And of course, they exercise. Even in winter people are running outdoors as long as the sun is out.

I went to Stadsparken, a popular park on a hill. It was a chilly day but fortunately it wasn’t snowing. We kept slipping on the rocks though. 

The park was filled with young children and their parents. There was a playground and children were all running around even if they weren’t screaming loud enough to break the tranquility. There were also more than a hundred ducks that were being fed by the kids. It was amusing to watch the ducks because they kept fighting over the food thrown at them and some would steal them and run for their lives. It was entertaining to watch. The white ducks were more aggressive and kept flying around to get the food. And because it was mostly ice on the rocks, the ducks looked like they were ice skating.

It was golden hour then and the place was beautifully lit. I loved the warm glow of the sun against nature and the long shadows and stretched out on the other side of it. The warmth made the park look like a happy place and nothing like the mild winter it was going through. By then, there was barely any snow. The snow only lasted a few days upon my arrival in Sweden, but it quickly warmed up and melted away.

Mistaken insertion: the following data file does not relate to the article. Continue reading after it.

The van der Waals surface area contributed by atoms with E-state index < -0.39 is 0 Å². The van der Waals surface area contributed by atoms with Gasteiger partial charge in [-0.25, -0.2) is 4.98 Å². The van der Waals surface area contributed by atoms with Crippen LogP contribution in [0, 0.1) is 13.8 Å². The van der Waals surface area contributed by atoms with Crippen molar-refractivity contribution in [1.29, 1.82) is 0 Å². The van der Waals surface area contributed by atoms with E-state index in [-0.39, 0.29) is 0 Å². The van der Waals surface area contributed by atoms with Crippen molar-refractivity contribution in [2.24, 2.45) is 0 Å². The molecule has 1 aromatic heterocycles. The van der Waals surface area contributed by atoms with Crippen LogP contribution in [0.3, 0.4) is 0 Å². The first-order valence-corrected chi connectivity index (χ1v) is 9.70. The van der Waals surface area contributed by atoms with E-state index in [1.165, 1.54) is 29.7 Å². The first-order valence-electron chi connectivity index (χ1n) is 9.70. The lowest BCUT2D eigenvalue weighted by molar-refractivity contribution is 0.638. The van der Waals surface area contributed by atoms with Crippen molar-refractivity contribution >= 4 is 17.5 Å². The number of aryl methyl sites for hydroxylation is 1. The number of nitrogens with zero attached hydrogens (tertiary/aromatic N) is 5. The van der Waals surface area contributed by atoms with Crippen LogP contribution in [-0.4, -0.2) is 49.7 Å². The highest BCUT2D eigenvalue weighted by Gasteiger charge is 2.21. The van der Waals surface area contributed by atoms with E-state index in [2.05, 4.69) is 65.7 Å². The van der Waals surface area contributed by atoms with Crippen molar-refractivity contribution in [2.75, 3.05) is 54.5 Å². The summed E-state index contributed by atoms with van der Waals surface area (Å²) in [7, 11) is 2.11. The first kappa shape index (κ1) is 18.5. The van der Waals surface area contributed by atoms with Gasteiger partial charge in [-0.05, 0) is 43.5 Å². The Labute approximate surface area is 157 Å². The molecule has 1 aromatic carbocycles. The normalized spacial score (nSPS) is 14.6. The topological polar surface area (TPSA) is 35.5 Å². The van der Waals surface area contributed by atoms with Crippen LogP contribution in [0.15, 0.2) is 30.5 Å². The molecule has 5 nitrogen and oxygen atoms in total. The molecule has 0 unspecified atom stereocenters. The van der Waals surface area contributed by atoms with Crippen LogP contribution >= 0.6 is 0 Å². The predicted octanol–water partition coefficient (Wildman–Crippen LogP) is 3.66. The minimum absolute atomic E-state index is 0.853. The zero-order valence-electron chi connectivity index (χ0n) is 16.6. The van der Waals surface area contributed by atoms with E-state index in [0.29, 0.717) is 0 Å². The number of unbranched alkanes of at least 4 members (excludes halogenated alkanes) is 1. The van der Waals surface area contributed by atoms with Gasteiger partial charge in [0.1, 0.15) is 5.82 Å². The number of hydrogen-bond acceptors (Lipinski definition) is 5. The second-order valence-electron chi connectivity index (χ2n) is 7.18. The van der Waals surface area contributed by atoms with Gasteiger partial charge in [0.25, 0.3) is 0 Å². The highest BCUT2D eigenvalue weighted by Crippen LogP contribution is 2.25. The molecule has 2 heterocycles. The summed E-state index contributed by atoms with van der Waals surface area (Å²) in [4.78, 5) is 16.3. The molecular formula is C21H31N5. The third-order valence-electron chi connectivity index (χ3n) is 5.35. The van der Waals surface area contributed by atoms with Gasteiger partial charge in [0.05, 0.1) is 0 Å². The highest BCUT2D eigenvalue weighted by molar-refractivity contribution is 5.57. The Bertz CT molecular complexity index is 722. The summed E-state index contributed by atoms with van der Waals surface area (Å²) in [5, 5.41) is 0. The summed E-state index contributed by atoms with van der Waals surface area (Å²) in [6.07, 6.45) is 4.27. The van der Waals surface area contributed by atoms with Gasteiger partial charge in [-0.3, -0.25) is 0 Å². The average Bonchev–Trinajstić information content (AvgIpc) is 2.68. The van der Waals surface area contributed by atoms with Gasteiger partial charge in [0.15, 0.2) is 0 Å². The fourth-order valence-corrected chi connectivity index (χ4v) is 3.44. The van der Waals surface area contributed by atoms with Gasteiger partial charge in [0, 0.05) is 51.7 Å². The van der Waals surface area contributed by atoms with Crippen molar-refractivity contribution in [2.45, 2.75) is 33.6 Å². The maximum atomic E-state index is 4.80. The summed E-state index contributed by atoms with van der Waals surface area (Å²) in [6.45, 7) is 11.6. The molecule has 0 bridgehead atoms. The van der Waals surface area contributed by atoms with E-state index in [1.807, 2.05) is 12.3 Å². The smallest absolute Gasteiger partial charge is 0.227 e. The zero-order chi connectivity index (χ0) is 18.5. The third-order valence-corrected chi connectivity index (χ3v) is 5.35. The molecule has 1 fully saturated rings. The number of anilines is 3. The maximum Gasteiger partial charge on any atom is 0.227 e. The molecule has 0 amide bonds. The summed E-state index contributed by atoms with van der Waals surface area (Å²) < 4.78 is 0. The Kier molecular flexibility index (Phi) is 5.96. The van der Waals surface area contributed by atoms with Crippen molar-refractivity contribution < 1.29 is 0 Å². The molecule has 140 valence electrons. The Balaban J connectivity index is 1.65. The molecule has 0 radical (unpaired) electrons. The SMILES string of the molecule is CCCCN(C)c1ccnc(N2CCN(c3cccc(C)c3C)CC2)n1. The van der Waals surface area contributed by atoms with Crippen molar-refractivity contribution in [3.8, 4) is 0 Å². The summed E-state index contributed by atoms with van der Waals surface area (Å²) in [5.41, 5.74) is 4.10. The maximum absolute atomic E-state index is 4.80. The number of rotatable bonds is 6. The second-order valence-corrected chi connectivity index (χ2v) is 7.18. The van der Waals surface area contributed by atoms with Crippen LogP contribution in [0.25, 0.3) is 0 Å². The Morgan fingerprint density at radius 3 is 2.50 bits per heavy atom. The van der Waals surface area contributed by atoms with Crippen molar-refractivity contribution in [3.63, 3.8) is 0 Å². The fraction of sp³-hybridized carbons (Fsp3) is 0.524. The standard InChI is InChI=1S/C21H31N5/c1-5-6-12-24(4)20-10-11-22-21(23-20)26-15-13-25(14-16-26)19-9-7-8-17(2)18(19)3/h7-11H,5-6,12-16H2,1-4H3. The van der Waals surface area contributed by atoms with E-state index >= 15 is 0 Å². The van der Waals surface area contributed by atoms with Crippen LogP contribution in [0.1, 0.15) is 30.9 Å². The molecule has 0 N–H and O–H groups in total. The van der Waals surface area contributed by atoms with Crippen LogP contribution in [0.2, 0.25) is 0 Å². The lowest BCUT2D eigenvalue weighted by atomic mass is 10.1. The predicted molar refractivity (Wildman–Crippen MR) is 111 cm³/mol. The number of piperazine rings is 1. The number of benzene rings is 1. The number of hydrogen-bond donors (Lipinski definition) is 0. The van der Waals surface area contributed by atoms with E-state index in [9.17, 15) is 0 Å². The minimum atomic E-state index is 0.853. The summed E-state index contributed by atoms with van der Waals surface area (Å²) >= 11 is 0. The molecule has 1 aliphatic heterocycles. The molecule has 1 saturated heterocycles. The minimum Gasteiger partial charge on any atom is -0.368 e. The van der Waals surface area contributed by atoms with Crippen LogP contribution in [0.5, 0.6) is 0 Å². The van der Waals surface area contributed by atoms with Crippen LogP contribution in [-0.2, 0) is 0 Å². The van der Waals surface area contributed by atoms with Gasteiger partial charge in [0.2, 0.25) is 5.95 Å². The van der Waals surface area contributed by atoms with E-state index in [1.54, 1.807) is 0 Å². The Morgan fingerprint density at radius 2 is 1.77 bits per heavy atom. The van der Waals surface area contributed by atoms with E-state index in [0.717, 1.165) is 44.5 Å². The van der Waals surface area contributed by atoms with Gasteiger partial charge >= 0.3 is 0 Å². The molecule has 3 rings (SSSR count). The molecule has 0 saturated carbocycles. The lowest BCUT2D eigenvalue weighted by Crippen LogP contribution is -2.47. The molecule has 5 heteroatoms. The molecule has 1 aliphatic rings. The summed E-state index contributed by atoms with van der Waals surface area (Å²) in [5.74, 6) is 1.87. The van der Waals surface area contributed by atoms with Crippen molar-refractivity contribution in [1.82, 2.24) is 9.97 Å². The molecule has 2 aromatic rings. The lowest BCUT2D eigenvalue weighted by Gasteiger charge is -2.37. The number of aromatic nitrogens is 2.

I learnt about many cultures and their stereotypes and I was really intrigued by them.

Yesterday, I had a dutch pancakes party with several exchange students from Holland, Mexico, USA and Australia. We started sharing about our lives back home and it was mind-blowing to see the large differences in different societies and cultures. I became a lot more aware of my own culture after coming here and having to explain what Singapore is to everybody, but I was fascinated by actually knowing how another culture was like, hearing it firsthand from someone from there.

(I’m very glad no one thought Singapore was in China or part of China. I’m glad no one lives under a rock here. Maybe only my Intercultural professor, who said that Singapore was China in class.)

I heard a lot about Mexico, about how corruption is present on all levels, from the government to the businesses and to the citizens. It’s become a way of life. They don’t blink an eye selling the answers to an upcoming examination and people actually buy them. They get into good schools and universities through money and connections. They won’t bat an eyelid running someone down on their horrific streets. That’s why nobody walks or cycles – sometimes they don’t even have pavements for that. Everyone drives. Even public transport isn’t common – apparently only the poorer people who cannot afford a car take public transport. And that becomes a sign of status in society. It’s inevitable.

My flatmate was telling us about their buses being nothing like Sweden’s – Swedish are big on punctuality and their buses and trains usually come and leave on time. They have an app that tells you what time the bus is coming and it’s mostly accurate. She was telling us that Mexico had nothing like that and sometimes the buses didn’t even stop for you. Sometimes they didn’t even come if the bus drivers didn’t feel like driving.